The other team, guided by Felipe, buys a flatpack paper skeleton on the cheap. This leads to one of those immortal boardroom lines, like “I am the judge, jury and executioner” and “I like to see a lawyer punished” which could only ever make sense on The Apprentice or in a revenge tragedy:

“I asked you to get me a skeleton, you didn’t bring me a skeleton.”

The guide price and a fine is whacked onto the sorry box of flattened bones, and Daniel's team loses by about £50. 

So in an astute reference to The Law, Lord Sugar does an unorthodox third-person voice firing by telling Felipe: "Judge Sugar here says you're fired, Supreme Court Judge Sugar also agreed."

The question is, will Felipe take this decision all the way to European Court Judge Sugar?

Felipe plans his appeal. Photo: BBC/The Apprentice

Candidates to watch

Bianca

She's a bit negative, not enjoying Solomon playing happily with the skeleton, but she is quietly quite good.

Daniel

According to Felipe, this was "the time when Daniel became a man". Let's watch this closely, shall we?

Katie

When they shuffle the teams up next week, it's her chance to escape the awful bullish infighting in Team Tenacity.

 

I'll be blogging The Apprentice each week. Click here to follow it. Read my blog on the previous episode here. The show will air weekly on Wednesday evenings at 9pm on BBC One. Check back for the next instalments every Thursday morning.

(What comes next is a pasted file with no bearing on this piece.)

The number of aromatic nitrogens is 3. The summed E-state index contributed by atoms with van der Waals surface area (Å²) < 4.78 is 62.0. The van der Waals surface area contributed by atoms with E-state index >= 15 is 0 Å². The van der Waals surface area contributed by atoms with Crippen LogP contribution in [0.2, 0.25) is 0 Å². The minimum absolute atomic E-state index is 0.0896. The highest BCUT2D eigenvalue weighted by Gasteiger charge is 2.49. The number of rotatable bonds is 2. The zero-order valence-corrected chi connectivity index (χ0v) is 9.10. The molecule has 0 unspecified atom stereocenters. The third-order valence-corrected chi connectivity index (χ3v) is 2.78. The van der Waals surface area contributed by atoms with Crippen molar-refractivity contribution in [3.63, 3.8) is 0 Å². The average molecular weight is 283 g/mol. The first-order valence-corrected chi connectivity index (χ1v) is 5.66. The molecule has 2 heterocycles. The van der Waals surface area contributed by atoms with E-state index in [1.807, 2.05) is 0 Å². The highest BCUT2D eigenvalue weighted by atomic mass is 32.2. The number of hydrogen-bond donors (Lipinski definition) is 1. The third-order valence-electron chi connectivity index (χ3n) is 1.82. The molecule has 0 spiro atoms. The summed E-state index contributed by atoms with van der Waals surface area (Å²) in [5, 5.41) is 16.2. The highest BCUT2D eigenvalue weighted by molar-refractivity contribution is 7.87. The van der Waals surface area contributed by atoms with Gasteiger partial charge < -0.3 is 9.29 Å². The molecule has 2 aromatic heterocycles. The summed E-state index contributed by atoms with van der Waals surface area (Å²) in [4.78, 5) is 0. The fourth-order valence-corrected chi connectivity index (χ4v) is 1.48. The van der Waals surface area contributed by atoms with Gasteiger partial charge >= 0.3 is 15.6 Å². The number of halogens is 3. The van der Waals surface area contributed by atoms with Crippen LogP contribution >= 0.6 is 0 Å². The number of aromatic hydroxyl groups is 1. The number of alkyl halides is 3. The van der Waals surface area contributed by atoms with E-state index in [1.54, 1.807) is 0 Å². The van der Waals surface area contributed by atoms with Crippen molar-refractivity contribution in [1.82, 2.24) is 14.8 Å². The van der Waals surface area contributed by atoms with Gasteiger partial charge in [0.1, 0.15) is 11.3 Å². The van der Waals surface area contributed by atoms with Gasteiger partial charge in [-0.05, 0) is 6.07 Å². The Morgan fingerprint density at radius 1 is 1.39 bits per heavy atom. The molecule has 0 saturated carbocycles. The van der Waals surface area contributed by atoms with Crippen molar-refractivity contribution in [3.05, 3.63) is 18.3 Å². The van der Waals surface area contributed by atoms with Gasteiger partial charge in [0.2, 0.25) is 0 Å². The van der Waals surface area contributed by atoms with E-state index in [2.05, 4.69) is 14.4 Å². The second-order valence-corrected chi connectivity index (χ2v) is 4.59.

Anoosh Chakelian is senior writer at the New Statesman.

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Yes, you could skip brunch and save for a deposit on a house. But why?

You'd be missing out. 

There’s a tiny café round the corner from me, a place so small that you have to leave your Bugaboo pushchair outside (a serious consideration in this part of the world), which has somehow become famous across town for its brunch. At weekends, the queue spills on to the road, with people patiently waiting for up to an hour for pancakes, poached eggs and pondy-looking juices served in jam jars. The food is just as good later on, yet there’s rarely much of a line after 2pm, because brunch is cool in a way that lunch isn’t. Where lunch is quotidian, brunch feels decadent – a real weekend treat.

Though the phenomenon is hardly new – the term was coined by a Brit back in 1895 – brunch has always been more popular in the United States than here, possibly because it’s a meal that you generally go out for and eating out has long been more affordable, and thus common, across the pond. Despite our proud greasy-spoon heritage, the idea of brunch as an occasion with a distinct character, rather than just a wickedly late breakfast, is relatively recent, and it owes much to the increasing informality of 21st-century life.